Tell us a little bit about your book, Passage to Burma. Why Burma? Do you have any more books you’re working on?

I guess I have loved traveling to Burma pretty much more than any other country that I've ever been to  and that's why I have gone so many times  and why I do workshops there.

It is about as photogenic as anywhere I've ever been but it's really the people  and the culture that never let me stay away too long. And the landscapes…. the mind-boggling gorgeous sensory overload that you get from sunrise to  sundown…. in so many directions is just mind blowing.  But if I had to pick one thing that brings me back more than anything else… my favorite part of Burma,  it has to be the monks.  Those amazing little faces,  under those beautiful saffron robes…. with their whole life dedicated to achieving nirvana.

It's almost more than any of us can really comprehend. You are right there,  with them all the time,  and you have no idea what you are witnessing.  None of us do.  To me you really have to go back  multiple times to really truly appreciate what is going on.  That's why I spent so  much time with the monks… and their monasteries and why I have so many images of their culture in my book.

But I also love so much of the special things that makes this country so unique.  They are 90% Buddhist and about as sweet of a culture as anywhere I've ever been.  Hop on over to somewhere like Vietnam and talk about culture shock.  If you don't mind hearing car horns 24 hours a day… and people ready to run you over with their moped in a second…. then that is the place for you. Or try India for real culture shock….but make sure you bring some antibiotics!!

The respect, and courtesy and just good-natured way of life of the Burmese is amazing and I tried to document a lot of this in my book.  Trying to capture what I feel when I am in and about Burma is actually pretty easy because it's right there in your face.  One day I might be teaching English to little kids in a Burmese school with my fiancé and the next minute I might be high on a temple shooting hot air balloons drifting across a sea of temples, during a spectacular sunrise.  

I just think that everyone should never stop learning. I never do.

 I have photographed in so many countries for as long as I can remember…. but nothing really captures my imagination or my heart like Burma does.  I think that's why I love doing photography workshops there,  with small groups.  I want them to experience what I do and I love trying to expand their awareness on how to not only capture but also appreciate what they are witnessing.  To be in your favorite country…. and help others really understand how to create a compelling image…. well..it doesn't get much better than that.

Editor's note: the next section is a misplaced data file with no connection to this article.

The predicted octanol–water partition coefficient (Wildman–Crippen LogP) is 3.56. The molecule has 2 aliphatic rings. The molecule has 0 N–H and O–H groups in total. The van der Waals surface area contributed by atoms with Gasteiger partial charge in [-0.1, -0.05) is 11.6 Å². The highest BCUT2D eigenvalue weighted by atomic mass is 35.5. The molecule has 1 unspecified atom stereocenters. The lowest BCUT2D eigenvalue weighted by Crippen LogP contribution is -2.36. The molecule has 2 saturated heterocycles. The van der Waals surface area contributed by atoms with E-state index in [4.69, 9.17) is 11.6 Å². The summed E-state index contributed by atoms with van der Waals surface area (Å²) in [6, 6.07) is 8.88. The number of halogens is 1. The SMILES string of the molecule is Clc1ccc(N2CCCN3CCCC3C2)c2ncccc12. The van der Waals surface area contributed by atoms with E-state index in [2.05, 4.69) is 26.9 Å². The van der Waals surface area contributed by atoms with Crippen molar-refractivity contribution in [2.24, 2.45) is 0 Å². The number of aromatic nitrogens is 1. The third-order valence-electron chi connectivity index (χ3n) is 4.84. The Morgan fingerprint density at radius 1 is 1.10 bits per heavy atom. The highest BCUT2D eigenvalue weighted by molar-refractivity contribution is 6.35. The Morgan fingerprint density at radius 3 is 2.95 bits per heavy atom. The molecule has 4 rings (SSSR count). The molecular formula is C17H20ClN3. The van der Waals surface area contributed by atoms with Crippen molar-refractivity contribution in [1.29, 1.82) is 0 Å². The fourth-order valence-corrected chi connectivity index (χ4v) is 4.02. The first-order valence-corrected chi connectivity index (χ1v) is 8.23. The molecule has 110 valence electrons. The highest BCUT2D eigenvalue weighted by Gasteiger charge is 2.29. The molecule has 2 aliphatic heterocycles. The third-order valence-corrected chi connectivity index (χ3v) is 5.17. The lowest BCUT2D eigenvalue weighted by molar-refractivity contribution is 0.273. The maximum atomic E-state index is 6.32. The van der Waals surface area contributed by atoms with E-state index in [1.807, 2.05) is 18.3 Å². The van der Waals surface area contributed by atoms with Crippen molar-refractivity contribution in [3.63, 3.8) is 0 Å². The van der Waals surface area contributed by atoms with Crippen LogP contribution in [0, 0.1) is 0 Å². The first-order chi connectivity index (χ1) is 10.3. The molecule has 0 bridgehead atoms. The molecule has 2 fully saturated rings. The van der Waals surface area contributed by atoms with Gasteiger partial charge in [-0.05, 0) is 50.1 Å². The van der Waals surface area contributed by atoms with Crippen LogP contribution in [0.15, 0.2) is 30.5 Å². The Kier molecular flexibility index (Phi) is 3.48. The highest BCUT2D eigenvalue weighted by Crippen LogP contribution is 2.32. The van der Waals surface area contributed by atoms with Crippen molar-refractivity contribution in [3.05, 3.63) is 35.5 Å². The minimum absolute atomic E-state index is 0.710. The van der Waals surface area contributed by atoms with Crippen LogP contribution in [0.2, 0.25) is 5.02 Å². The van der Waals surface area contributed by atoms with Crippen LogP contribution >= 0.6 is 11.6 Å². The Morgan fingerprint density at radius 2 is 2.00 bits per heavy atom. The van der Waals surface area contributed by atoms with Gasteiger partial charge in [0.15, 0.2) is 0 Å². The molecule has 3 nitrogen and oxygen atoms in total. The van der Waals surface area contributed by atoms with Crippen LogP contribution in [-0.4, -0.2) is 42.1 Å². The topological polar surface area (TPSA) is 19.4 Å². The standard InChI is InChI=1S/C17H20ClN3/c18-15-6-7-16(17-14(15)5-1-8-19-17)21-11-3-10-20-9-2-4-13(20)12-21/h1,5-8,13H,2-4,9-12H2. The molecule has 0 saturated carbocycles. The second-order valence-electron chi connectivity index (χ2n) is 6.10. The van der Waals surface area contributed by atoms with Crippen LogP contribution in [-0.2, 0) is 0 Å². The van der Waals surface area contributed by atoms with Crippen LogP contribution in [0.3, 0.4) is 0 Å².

I'm actually going to be working on the second edition of the book so I can't wait to shoot more stuff on my next trip.  I have so many ideas well before I even leave for overseas as you can't just wait and hope that something appears before your eyes.  I learned long ago from my good friend Art Wolfe that if you can design it in your mind,  you can make it happen, very much like art direction in the movie business.  Sometimes like déjà vu. Keep those eyes peeled and something amazing will present itself and as long as your camera is with you…you are set!!

But there's nothing like venturing out of your comfort zone…. and the ultimate is traveling overseas…

Being somewhere far, far away…..  and then coming home with some of the most powerful images of your life….well, for me,  is sort of like the holy Grail. Hard to capture some of these images in your own backyard.  Traveling out of your comfort zone….sometimes thousands of miles away…..can be cathartic. You only live once. Unless you are James Bond of course.

Anything else you’d like to add?

I just think that everyone should never stop learning.  I never do.  I'm always reading, everything I can.  anything that can help me with my photography or my vision.  I'm always on Google…always checking out Pinterest and 500px.  there are so many amazing photographers….. so many incredible ideas out there.  I learn so much and see so much  just by keeping my eyes open and in this day and age with the Internet being everywhere,  and all the knowledge about camera gear and shooting methods and settings…..   well…. life  has changed  for the better for so many of us. There are classes all over the place. I teach online at an amazing school called PPSOP, the picture perfect school of photography and it is so cool to have students in countries all over the world.

The internet has made the world so much more accessible!!

Just never stop learning.  Keep on taking classes…. and keep on pushing yourself.  I think it's the same in any business…. but for many, photography is not a business, it's a passion.  So just keep that passion strong and alive…. and never settle. And the more you shoot,  the more you will grow.  You will look at things that you photographed years ago and probably wonder what you were thinking.  How did you think that was an amazing shot?  It happens to all of us.  That's what it's all about!! That is when you realize…. you're finally understanding what photography is all about!  You are able to critique yourself…. and you will only get better and better… probably by shooting less and less…being more careful…. because you are really understanding your craft…   finally.

You can find all of Scott's work on his website and learn more about his book, Passage to Burma, here.